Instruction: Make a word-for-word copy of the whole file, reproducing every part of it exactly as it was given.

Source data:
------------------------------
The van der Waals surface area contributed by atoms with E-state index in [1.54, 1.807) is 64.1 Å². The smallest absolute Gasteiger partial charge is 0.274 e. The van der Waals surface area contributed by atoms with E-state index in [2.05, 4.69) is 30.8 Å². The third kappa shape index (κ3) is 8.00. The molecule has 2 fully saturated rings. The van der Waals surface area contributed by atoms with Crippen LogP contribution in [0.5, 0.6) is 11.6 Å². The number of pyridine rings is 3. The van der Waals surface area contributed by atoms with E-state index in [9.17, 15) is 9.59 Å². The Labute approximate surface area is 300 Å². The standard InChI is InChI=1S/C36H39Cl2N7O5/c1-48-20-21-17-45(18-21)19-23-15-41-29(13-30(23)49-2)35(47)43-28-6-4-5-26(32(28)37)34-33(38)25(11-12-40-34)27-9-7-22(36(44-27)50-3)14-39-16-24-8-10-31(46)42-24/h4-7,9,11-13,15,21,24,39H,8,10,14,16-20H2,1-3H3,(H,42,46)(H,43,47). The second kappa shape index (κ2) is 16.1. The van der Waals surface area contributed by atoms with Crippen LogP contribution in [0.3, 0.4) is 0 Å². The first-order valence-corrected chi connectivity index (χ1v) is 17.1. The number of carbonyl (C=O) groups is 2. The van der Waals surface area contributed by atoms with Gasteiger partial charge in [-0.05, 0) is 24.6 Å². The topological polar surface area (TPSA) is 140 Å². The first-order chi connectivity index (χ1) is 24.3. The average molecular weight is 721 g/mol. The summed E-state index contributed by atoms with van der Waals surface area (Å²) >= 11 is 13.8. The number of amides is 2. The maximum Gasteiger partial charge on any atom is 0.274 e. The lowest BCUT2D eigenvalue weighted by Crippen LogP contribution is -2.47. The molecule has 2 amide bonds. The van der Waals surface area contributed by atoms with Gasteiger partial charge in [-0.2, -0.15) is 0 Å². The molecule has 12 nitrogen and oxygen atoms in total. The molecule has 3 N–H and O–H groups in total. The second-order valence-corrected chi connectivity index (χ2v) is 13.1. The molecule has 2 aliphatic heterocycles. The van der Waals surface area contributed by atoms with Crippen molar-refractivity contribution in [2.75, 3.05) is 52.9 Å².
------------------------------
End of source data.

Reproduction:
The van der Waals surface area contributed by atoms with E-state index in [1.54, 1.807) is 64.1 Å². The smallest absolute Gasteiger partial charge is 0.274 e. The van der Waals surface area contributed by atoms with E-state index in [2.05, 4.69) is 30.8 Å². The third kappa shape index (κ3) is 8.00. The molecule has 2 fully saturated rings. The van der Waals surface area contributed by atoms with Crippen LogP contribution in [0.5, 0.6) is 11.6 Å². The number of pyridine rings is 3. The van der Waals surface area contributed by atoms with E-state index in [9.17, 15) is 9.59 Å². The Labute approximate surface area is 300 Å². The standard InChI is InChI=1S/C36H39Cl2N7O5/c1-48-20-21-17-45(18-21)19-23-15-41-29(13-30(23)49-2)35(47)43-28-6-4-5-26(32(28)37)34-33(38)25(11-12-40-34)27-9-7-22(36(44-27)50-3)14-39-16-24-8-10-31(46)42-24/h4-7,9,11-13,15,21,24,39H,8,10,14,16-20H2,1-3H3,(H,42,46)(H,43,47). The second kappa shape index (κ2) is 16.1. The van der Waals surface area contributed by atoms with Crippen LogP contribution in [0.3, 0.4) is 0 Å². The first-order valence-corrected chi connectivity index (χ1v) is 17.1. The number of carbonyl (C=O) groups is 2. The van der Waals surface area contributed by atoms with Gasteiger partial charge in [-0.05, 0) is 24.6 Å². The topological polar surface area (TPSA) is 140 Å². The first-order chi connectivity index (χ1) is 24.3. The average molecular weight is 721 g/mol. The summed E-state index contributed by atoms with van der Waals surface area (Å²) >= 11 is 13.8. The number of amides is 2. The maximum Gasteiger partial charge on any atom is 0.274 e. The lowest BCUT2D eigenvalue weighted by Crippen LogP contribution is -2.47. The molecule has 2 amide bonds. The van der Waals surface area contributed by atoms with Gasteiger partial charge in [-0.2, -0.15) is 0 Å². The molecule has 12 nitrogen and oxygen atoms in total. The molecule has 3 N–H and O–H groups in total. The second-order valence-corrected chi connectivity index (χ2v) is 13.1. The molecule has 2 aliphatic heterocycles. The van der Waals surface area contributed by atoms with Crippen molar-refractivity contribution in [2.75, 3.05) is 52.9 Å².